The Rev. Edward Moran told parishioners at St. Thomas the Apostle Church Saturday that in 1996 a woman accused him of improper contact years earlier, but that he was cleared after an investigation by the Archdiocese of Hartford.
Moran said in an interview Saturday night that the woman alleged the incident occurred in 1980 when she was 7 or 8 and he was a priest at St. Brigid Church in the Elmwood section of town. The girl's family attended the church. He said he reacted with "sadness and shock" when an attorney contacted the archdiocese in 1996.
"I felt that in the present situation, it's good for people to hear this from me," he said in an interview Saturday night. "There is nothing to hide," he said. "I am innocent."
Moran disclosed the allegation in a brief statement to parishoners during the 5 p.m. Mass on Saturday and will repeat it at four services today.
In another development, State's Attorney James Thomas said the state won't prosecute a North Branford priest accused of sexual misconduct that allegedly occurred 30 years ago because the statute of limitations has expired.
Thomas said he reviewed a new law addressing the statute of limitations in such cases, but concluded that the case is too old.
The Rev. Daniel McSheffery, longtime pastor of St. Augustine Church in North Branford, was placed on administrative leave in May following allegations of sexual abuse that the complainant said occurred while the priest was associate pastor of St. Augustine Church in Hartford.
Moran said he cooperated with a "full and complete" investigation by the archdiocese in 1996. He said he does not know whether the allegation was referred to police, but there was no lawsuit or financial settlement and he has not heard anything about it since then.
Moran said he began thinking about revealing the accusation about a month ago. Although he discussed the idea with several people - who encouraged him to make a public statement - he said he did not notify the archdiocese of his comments.
"Let's deal with everything honestly and openly," Moran said. "We've got to be able to talk about these things."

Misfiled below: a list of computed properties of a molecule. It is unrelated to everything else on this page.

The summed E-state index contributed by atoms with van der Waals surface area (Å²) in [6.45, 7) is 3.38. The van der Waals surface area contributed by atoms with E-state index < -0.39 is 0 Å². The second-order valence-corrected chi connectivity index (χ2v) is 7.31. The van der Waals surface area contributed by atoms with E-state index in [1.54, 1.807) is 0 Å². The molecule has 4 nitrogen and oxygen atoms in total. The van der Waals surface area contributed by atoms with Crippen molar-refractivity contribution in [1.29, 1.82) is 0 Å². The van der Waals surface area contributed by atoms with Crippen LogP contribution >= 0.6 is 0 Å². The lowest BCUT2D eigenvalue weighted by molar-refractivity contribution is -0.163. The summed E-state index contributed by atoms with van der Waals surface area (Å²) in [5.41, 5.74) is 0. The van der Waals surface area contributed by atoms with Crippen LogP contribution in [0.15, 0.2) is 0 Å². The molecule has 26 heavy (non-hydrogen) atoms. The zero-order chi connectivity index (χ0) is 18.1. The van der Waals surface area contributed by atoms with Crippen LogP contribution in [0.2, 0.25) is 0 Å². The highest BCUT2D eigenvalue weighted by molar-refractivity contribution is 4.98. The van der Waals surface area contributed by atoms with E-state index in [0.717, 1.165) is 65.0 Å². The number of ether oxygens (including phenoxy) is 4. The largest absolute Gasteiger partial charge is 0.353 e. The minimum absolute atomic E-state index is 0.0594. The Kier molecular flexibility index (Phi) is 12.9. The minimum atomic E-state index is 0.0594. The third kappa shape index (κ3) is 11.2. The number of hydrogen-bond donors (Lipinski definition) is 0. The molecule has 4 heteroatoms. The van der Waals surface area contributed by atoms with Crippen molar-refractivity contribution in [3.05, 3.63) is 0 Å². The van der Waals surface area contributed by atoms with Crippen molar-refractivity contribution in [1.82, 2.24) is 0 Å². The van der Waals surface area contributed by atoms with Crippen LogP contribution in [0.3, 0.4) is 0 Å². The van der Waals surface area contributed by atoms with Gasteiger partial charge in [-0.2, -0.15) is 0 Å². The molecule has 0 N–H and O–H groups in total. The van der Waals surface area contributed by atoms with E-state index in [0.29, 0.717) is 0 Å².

Moran has been an assistant pastor at St. Thomas for about 10 years and teaches religion classes at Northwest Catholic High School.
Concerning the McSheffery case, the law extends the statute of limitations on criminal prosecution of child sex abuse cases. Previously, people couldn't file complaints after they reached age 20; the new law extends that limit to age 48.
But the criminal extension only applies to future offenses, not past ones. The new law also extends the statute of limitations for people to file civil actions alleging child sex abuse, giving them until they reach age 48 to file lawsuits.
This provision is retroactive, meaning it applies to offenses that occurred prior to the law's approval, as well as future offenses.
Officials have not released the current age of the complainant against McSheffery.
As of Friday, McSheffery was not named in any civil cases, according to the state of Connecticut Judicial Department's Web site.
Vincent Candelora, a North Branford resident and vice chairman of the St. Augustine Parish Council, said Friday that he is pleased that the state won't pursue any criminal charges against his pastor.
"I believe Father is completely innocent, and these allegations are false, either intentionally or in someone's memory," Candelora said. "Our entire community is hoping and praying that he'll be vindicated."
The Rev. John Gatzak, spokesman for the Hartford archdiocese, said diocese officials would review the state's attorney's decision.
McSheffery could not be reached for comment.
An Associated Press report was included in this story.Copyright © 2015, The Baltimore Sun